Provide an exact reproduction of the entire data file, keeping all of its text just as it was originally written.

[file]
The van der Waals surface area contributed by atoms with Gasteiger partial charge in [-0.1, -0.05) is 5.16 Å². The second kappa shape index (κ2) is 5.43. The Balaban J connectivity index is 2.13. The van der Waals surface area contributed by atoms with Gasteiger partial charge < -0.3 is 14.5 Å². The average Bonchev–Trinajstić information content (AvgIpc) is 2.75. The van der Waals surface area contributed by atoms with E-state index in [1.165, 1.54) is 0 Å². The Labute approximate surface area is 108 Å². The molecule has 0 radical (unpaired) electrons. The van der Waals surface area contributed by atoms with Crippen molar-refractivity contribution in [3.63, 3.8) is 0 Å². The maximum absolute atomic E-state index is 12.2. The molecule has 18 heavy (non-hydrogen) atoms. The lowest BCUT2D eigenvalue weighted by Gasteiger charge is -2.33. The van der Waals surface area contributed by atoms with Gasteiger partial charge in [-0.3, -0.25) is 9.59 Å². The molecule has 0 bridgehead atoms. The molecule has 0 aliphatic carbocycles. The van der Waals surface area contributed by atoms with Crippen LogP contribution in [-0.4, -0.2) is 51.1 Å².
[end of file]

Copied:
The van der Waals surface area contributed by atoms with Gasteiger partial charge in [-0.1, -0.05) is 5.16 Å². The second kappa shape index (κ2) is 5.43. The Balaban J connectivity index is 2.13. The van der Waals surface area contributed by atoms with Gasteiger partial charge < -0.3 is 14.5 Å². The average Bonchev–Trinajstić information content (AvgIpc) is 2.75. The van der Waals surface area contributed by atoms with E-state index in [1.165, 1.54) is 0 Å². The Labute approximate surface area is 108 Å². The molecule has 0 radical (unpaired) electrons. The van der Waals surface area contributed by atoms with Crippen molar-refractivity contribution in [3.63, 3.8) is 0 Å². The maximum absolute atomic E-state index is 12.2. The molecule has 18 heavy (non-hydrogen) atoms. The lowest BCUT2D eigenvalue weighted by Gasteiger charge is -2.33. The van der Waals surface area contributed by atoms with Gasteiger partial charge in [-0.3, -0.25) is 9.59 Å². The molecule has 0 bridgehead atoms. The molecule has 0 aliphatic carbocycles. The van der Waals surface area contributed by atoms with Crippen LogP contribution in [-0.4, -0.2) is 51.1 Å².